not  allowed to do this.	 This is equivalent to the AllowNonLo-
	       calModInDev XF86Config(5) file option.

       -allowNonLocalXvidtune
	       Make the	VidMode	extension available to remote  clients.	  This
	       allows  the xvidtune client to connect from another host.  This
	       is equivalent to	the AllowNonLocalXvidtune  XF86Config(5)  file
	       option.	By default non-local connections are not allowed.

       -bgamma value
	       Set  the	 blue gamma correction.	 value must be between 0.1 and
	       10.  The	default	is 1.0.	 Not all drivers  support  this.   See
	       also the	-gamma,	-rgamma, and -ggamma options.

       -bpp n  No  longer  supported.	Use -depth to set the color depth, and
	       use -fbbpp if you really	need to	 force	a  non-default	frame-
	       buffer (hardware) pixel format.

       -configure
	       When  this  option  is  specified, the X	server loads all video
	       driver modules, probes for available hardware, and  writes  out
	       an initial XF86Config(5)	file based on what was detected.  This
	       option currently	has some problems on some  platforms,  but  in
	       most  cases  it	is  a  good way	to bootstrap the configuration
	       process.	 This option is	only available when the	server is  run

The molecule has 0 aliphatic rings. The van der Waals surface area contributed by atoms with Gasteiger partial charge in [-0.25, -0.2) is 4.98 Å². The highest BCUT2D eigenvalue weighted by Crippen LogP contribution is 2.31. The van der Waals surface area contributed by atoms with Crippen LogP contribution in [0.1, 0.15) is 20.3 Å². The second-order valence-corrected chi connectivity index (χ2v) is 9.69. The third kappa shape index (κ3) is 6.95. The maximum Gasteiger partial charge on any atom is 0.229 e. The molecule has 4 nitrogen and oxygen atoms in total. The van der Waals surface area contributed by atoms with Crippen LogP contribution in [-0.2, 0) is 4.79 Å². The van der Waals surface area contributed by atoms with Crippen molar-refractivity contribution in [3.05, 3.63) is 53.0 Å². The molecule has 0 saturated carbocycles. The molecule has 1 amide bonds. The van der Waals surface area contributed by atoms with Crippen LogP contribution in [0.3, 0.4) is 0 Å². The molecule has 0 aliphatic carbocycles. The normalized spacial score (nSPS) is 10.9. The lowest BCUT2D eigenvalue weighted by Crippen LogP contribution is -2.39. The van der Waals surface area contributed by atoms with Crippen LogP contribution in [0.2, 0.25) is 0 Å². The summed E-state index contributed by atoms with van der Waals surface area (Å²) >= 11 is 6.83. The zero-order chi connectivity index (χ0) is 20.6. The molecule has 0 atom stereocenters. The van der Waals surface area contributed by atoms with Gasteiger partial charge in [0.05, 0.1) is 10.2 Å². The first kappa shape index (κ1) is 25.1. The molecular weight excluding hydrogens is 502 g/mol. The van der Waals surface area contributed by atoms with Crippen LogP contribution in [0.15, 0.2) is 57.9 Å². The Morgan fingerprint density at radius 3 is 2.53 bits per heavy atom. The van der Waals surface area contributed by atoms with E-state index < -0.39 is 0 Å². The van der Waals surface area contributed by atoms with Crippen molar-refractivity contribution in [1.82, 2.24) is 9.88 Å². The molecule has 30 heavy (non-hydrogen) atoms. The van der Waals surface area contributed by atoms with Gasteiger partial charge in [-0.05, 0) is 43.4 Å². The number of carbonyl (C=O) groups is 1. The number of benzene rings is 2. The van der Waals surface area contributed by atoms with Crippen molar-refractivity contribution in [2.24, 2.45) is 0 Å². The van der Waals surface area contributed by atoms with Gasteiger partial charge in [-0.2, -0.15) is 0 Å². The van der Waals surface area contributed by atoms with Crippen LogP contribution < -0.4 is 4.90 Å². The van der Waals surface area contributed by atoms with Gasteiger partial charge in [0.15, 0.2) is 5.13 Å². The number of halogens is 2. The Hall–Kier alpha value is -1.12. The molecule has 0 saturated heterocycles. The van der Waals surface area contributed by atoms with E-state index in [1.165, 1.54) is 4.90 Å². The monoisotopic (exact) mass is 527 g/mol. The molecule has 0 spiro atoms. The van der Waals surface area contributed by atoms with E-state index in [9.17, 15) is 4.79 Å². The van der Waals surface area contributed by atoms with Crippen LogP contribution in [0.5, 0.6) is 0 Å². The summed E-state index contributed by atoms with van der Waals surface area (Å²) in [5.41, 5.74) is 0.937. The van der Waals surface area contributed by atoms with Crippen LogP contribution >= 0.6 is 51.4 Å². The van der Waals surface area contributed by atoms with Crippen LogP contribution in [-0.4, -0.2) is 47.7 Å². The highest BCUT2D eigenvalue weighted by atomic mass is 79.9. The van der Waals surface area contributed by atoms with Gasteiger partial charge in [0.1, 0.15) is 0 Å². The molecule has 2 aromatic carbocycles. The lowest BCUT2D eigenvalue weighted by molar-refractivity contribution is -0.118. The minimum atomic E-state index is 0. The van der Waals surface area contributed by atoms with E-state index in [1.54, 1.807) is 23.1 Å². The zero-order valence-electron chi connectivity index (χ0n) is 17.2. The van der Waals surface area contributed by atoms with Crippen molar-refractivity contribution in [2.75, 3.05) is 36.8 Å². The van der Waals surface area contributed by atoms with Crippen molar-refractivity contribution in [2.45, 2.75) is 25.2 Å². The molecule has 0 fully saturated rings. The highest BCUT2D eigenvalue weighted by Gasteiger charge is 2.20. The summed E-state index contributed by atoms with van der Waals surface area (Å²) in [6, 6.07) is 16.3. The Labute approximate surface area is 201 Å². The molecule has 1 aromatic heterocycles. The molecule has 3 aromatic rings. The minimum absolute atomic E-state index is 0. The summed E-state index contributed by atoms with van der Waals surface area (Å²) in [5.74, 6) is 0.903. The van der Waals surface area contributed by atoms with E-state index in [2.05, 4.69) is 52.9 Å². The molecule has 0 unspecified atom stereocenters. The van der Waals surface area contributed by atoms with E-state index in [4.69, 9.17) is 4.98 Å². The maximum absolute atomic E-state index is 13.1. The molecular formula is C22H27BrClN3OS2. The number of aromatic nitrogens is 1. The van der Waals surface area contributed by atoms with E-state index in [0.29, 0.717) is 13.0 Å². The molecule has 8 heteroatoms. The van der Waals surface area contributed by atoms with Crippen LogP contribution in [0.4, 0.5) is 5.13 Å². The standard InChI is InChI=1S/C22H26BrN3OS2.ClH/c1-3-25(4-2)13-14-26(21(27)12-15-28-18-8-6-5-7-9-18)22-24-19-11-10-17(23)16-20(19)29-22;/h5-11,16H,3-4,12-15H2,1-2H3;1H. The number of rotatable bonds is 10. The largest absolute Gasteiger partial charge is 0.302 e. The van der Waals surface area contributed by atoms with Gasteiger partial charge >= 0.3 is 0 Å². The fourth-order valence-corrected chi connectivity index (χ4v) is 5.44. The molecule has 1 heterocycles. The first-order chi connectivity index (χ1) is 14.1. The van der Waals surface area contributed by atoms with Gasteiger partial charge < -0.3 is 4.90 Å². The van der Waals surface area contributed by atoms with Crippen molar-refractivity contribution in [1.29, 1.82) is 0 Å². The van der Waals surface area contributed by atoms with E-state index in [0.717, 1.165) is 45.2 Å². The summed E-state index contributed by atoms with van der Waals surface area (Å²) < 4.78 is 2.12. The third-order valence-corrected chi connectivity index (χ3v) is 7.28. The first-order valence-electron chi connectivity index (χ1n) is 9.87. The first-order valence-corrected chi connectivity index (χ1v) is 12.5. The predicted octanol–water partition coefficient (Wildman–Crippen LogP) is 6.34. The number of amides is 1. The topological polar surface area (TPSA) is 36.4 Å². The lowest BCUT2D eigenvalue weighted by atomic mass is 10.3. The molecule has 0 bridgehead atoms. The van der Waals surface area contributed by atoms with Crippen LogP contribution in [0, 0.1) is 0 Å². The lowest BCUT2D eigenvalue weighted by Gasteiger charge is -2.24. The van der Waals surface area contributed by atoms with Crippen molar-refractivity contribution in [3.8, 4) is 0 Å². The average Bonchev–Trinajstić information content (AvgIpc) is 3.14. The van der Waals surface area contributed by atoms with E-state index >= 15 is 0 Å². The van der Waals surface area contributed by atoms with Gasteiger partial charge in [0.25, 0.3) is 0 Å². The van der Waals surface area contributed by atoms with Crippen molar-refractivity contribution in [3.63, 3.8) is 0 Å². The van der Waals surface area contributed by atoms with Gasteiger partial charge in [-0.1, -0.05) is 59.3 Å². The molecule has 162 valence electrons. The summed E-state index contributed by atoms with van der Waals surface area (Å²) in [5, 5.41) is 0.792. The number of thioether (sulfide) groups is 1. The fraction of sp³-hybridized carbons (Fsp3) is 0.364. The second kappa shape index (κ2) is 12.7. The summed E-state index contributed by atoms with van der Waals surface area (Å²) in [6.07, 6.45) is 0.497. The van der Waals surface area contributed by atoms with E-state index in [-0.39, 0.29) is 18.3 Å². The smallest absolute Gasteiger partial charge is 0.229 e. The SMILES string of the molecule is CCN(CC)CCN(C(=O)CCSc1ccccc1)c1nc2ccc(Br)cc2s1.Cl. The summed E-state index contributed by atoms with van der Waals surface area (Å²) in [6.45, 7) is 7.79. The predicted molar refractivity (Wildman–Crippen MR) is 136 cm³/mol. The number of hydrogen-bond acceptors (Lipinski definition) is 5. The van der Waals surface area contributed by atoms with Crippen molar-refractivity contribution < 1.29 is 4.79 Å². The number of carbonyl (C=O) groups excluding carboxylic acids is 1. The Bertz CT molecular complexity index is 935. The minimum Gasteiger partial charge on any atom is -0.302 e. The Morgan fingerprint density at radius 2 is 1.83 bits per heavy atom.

as root (i.e, with real-uid 0).

       -crt /dev/ttyXX
	       SCO  only.   This is the	same as	the vt option, and is provided
	       for compatibility with the native SCO X server.

       -depth n
	       Sets the	default	color depth.  Legal values are 1,  4,  8,  15,
	       16, and 24.  Not	all drivers support all	values.

       -disableModInDev
	       Disable dynamic modification of input device settings.  This is
	       equivalent to the DisableModInDev XF86Config(5) file option.

       -disableVidMode
	       Disable the the parts of	the VidMode  extension	(used  by  the
	       xvidtune	 client)  that	can be used to change the video	modes.
	       This is equivalent to the DisableVidModeExtension XF86Config(5)
	       file option.

       -fbbpp n
	       Sets the	number of framebuffer bits per pixel.  You should only
	       set this	if you're sure it's necessary; normally	the server can
	       deduce the correct value	from -depth above.  Useful if you want
	       to run a	depth 24  configuration	 with  a  24  bpp  framebuffer